Medics inspect the damage outside a field hospital Sept. 27 after an airstrike in the rebel-held al-Shaar neighborhood of Aleppo, Syria. More than 200 airstrikes bombarded the city since Sept. 24, leaving more than100 civilians dead, with hundreds more injured, according to the head of the Syria Civil Defense group, a volunteer emergency medical service. (CNS photo/Abdalrhman Ismail, Reuters)

“I appeal to the consciences of those responsible for the bombardments,” Pope Francis said at the end of his weekly general audience Sept. 28. “They will have to account to God.”

Dozens of civilians were reportedly killed by the bombardments in late September and the U.N. World Food Program said it was “extremely concerned about the more than 250,000 people trapped in eastern Aleppo city who are cut off from food, water, medicine and other essential supplies.”

Pope Francis told people gathered for his general audience that his thoughts and prayers were going “to the beloved and martyred Syria. I continue to receive dramatic news about the fate of Aleppo’s population.”

Expressing his “profound pain and deep concern for what is happening in this already martyred city,” the pope told people that it is a place where death strikes “children, the elderly, the sick, young people, old people, everyone.”

“I renew my appeal that everyone make a commitment with all their strength to the protection of civilians as a mandatory and urgent obligation,” the pope said.

Pope Francis spoke as representatives of dozens of Catholic charitable organizations and leaders of Catholic communities in Syria and Iraq were arriving in Rome for a Sept. 29 meeting to coordinate Catholic emergency and humanitarian assistance to the victims of war, displaced people and refugees in the region.

Msgr. Giampietro Dal Toso from the Pontifical Council Cor Unum, which coordinates Catholic charitable giving, said the Catholic Church and Catholic charities have 12,000 workers trying to provide care for people in Syria, Iraq and neighboring countries.

“Just in Syria the victims of the war, according to U.N. data, already exceed 270,000,” he said. More than 8.7 million Syrians have been forced from their homes and some 3.4 million Iraqis are still displaced.

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Third Mexican priest murdered within a week, motives unknown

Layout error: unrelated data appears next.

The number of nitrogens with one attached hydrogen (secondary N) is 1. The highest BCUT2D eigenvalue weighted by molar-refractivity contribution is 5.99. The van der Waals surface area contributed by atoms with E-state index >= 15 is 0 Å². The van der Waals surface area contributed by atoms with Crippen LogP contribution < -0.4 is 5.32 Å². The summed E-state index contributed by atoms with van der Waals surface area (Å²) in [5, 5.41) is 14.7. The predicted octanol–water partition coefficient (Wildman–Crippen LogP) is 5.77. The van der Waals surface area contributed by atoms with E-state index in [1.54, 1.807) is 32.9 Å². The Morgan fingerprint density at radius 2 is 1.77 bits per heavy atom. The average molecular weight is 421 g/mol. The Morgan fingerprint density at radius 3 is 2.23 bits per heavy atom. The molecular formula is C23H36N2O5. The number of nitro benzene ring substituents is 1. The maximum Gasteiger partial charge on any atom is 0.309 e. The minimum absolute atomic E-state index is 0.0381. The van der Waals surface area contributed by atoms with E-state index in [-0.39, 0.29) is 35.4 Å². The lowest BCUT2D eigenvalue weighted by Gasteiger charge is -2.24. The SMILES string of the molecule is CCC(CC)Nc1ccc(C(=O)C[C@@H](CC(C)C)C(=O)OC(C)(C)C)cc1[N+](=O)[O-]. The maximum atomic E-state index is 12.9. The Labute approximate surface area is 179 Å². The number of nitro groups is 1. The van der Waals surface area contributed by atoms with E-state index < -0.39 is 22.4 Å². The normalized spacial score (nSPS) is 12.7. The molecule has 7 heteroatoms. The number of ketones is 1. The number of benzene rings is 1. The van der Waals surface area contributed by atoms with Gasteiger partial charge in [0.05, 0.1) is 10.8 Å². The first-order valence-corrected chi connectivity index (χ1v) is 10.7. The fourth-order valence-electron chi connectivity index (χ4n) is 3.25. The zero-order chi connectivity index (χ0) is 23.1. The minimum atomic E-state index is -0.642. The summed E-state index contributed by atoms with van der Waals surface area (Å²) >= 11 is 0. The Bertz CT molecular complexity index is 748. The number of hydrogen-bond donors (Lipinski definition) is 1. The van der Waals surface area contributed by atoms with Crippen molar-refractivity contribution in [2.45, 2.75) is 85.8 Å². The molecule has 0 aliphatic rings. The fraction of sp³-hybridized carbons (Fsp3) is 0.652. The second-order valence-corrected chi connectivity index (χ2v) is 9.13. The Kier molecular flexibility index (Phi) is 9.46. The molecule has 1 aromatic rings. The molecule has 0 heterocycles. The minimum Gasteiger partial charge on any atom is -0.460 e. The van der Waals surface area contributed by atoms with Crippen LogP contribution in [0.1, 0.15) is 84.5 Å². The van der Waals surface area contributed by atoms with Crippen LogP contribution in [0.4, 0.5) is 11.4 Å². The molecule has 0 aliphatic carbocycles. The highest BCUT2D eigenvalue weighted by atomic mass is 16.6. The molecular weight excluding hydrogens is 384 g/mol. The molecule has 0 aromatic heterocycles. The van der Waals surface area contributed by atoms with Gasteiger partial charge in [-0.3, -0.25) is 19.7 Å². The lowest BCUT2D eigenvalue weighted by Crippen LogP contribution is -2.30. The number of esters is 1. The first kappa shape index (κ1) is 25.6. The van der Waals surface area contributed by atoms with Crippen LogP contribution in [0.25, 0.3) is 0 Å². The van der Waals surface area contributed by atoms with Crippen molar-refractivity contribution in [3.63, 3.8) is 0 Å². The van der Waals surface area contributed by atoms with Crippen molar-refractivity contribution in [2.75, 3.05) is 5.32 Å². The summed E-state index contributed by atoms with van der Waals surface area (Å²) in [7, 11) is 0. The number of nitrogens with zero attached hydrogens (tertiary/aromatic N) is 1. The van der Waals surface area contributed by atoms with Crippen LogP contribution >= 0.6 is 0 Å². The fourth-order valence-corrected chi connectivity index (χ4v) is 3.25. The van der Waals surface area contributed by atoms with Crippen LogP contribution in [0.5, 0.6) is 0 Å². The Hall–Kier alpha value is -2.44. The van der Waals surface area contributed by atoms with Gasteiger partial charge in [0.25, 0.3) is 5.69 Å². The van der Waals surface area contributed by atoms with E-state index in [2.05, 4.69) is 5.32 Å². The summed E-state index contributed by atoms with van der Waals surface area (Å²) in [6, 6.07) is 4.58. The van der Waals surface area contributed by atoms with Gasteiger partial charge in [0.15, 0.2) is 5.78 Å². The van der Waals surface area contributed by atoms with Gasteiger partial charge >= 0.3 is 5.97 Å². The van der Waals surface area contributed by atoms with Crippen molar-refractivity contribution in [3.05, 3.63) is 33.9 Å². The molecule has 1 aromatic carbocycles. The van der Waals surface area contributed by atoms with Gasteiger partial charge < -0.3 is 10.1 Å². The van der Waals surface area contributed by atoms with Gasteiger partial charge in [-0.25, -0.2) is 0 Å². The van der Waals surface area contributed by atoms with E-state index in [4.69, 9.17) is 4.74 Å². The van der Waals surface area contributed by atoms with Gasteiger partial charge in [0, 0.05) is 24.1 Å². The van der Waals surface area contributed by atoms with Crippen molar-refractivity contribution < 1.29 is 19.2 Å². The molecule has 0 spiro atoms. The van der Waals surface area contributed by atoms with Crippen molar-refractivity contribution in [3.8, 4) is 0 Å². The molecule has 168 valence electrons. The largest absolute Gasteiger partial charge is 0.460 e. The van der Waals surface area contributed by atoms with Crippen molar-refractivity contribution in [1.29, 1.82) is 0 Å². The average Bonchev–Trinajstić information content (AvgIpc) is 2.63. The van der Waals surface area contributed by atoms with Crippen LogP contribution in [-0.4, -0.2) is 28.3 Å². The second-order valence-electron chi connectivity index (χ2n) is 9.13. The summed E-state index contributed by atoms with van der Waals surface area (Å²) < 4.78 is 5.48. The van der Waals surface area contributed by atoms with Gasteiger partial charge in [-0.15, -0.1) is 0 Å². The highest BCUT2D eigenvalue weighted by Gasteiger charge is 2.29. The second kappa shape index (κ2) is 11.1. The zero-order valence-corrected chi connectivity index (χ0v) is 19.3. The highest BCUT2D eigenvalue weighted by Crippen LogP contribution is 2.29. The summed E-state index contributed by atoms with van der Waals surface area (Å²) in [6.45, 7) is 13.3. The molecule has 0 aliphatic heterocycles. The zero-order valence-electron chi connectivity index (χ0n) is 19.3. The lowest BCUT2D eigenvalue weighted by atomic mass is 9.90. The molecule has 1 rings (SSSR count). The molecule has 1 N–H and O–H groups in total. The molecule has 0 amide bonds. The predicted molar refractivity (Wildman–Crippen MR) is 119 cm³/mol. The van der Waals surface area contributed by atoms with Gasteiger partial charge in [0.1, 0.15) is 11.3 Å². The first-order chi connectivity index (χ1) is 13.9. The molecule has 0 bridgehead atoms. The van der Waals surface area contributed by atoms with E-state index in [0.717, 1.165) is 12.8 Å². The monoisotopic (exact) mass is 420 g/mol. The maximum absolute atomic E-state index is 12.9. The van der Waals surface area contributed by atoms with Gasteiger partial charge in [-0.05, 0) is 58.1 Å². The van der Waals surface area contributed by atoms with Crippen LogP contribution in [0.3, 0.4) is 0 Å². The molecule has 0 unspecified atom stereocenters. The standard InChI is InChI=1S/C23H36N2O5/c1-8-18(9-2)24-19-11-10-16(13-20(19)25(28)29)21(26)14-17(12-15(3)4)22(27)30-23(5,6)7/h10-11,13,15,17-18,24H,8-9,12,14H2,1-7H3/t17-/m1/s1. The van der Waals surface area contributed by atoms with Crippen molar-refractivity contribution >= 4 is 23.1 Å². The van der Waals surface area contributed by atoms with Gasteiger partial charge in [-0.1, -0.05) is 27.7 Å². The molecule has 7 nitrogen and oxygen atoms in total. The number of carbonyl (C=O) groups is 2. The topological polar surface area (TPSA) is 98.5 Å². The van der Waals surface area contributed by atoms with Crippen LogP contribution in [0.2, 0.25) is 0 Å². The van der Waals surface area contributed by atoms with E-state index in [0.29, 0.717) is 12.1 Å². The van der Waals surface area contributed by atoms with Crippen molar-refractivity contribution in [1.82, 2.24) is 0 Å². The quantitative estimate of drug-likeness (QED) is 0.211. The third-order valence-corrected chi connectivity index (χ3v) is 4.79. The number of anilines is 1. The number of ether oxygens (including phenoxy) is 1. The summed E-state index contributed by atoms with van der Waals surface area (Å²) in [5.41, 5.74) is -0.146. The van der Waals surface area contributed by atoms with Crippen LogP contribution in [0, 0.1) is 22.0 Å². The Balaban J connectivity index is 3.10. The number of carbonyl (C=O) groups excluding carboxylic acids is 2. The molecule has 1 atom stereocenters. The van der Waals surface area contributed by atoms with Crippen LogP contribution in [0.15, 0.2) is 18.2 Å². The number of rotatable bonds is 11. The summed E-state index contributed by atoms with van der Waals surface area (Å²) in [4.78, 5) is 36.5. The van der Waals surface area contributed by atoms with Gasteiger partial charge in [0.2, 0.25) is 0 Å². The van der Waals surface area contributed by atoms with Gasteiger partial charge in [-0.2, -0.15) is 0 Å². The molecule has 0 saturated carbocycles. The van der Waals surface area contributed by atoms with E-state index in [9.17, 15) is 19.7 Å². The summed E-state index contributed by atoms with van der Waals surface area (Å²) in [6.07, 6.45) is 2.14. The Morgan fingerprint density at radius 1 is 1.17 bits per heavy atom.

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Catholic News Service

MEXICO CITY — A priest abducted from his parish residence in the Mexican state of Michoacan has been found dead, the Archdiocese of Morelia confirmed Sept. 25. He was the third priest murdered in Mexico within days.

The bodies of Fathers Alejo Nabor Jimenez Juarez and Jose Alfredo Juarez de la Cruz are seen along a roadside Sept. 19 in the Mexican state of Veracruz. A third priest, abducted from his parish residence in the Mexican state of Michoacan, has been found dead, the Archdiocese of Morelia confirmed Sept. 25. (CNS photo/Diario Marcha, Handout via EPA)

The bodies of Fathers Alejo Nabor Jimenez Juarez and Jose Alfredo Juarez de la Cruz are seen along a roadside Sept. 19 in the Mexican state of Veracruz. A third priest, abducted from his parish residence in the Mexican state of Michoacan, has been found dead, the Archdiocese of Morelia confirmed Sept. 25. (CNS photo/Diario Marcha, Handout via EPA)

State prosecutors say Father Jose Alfredo Lopez Guillen, pastor in the community of Janamuato, 240 miles west of Mexico City, died of gunshot wounds shortly after being abducted Sept. 19. His body was found wrapped in a blanket alongside a highway.

Family members, meanwhile, discovered personal items strewn across the floor of his home, and one of two vehicles stolen from his parish was found flipped over along a highway, Mexican media reported.

A motive for the crime is still uncertain, though family say they received no ransom calls as might be expected in a kidnapping case.

State Gov. Silvano Aureoles Conejo erroneously told Radio Formula that Father Lopez was last seen on video in a local hotel with a teenage boy. The boy’s family subsequently said the governor confused the priest with the boy’s father.

Cardinal Alberto Suarez Inda of Morelia also called the information false.

“We pray for his soul,” the Archdiocese of Morelia wrote on its Twitter account, confirming the death of Father Lopez.

The abduction and murder in Michoacan continued a disturbing trend of attacks against priests across Mexico, though Catholic leaders are at a loss to explain the motives, which have included robbery, organized crime activity and possible conflicts with drug cartel leaders. The Catholic Multimedia Center has documented the murders of 15 Mexican priests in less than four years.

On Sept. 19, two priests were kidnapped and killed in the Mexican state of Veracruz, though the stated motive of the crime has caused controversy.

Veracruz state attorney general Luis Angel Bravo Contreras told reporters Sept. 20 that the “victims and the victimizers knew each other” and added that the attack was “not a kidnapping.”

“They were together, having a few drinks, the gathering broke down due to alcohol and turned violent,” he said.

Catholic officials in Veracruz rejected the explanation, calling it “an easy out” and saying it ignored the reality of a state notorious for crime and corruption.

“We are hoping for more professional and careful inquiry, because this declaration the prosecutor is giving generates more doubts than responses to the issue of the murder of these two priests,” said Father Jose Manuel Suazo Reyes, spokesman for the Archdiocese of Xalapa. “It surprises us how quickly they’ve concluded an investigation that requires more time and care.”

Father Alejo Nabor Jimenez Juarez and Father Jose Alfredo Juarez de la Cruz were dragged at gunpoint out of Our Lady of Fatima Parish in Poza Rica, a Gulf Coast oil city consumed by crime in recent years, the Diocese of Papantla confirmed in a statement.

Media reported the men were found Sept. 19, one day after their abduction, along the side of a highway with their hands and feet bound. They were beaten and had gunshot wounds, according to media reports.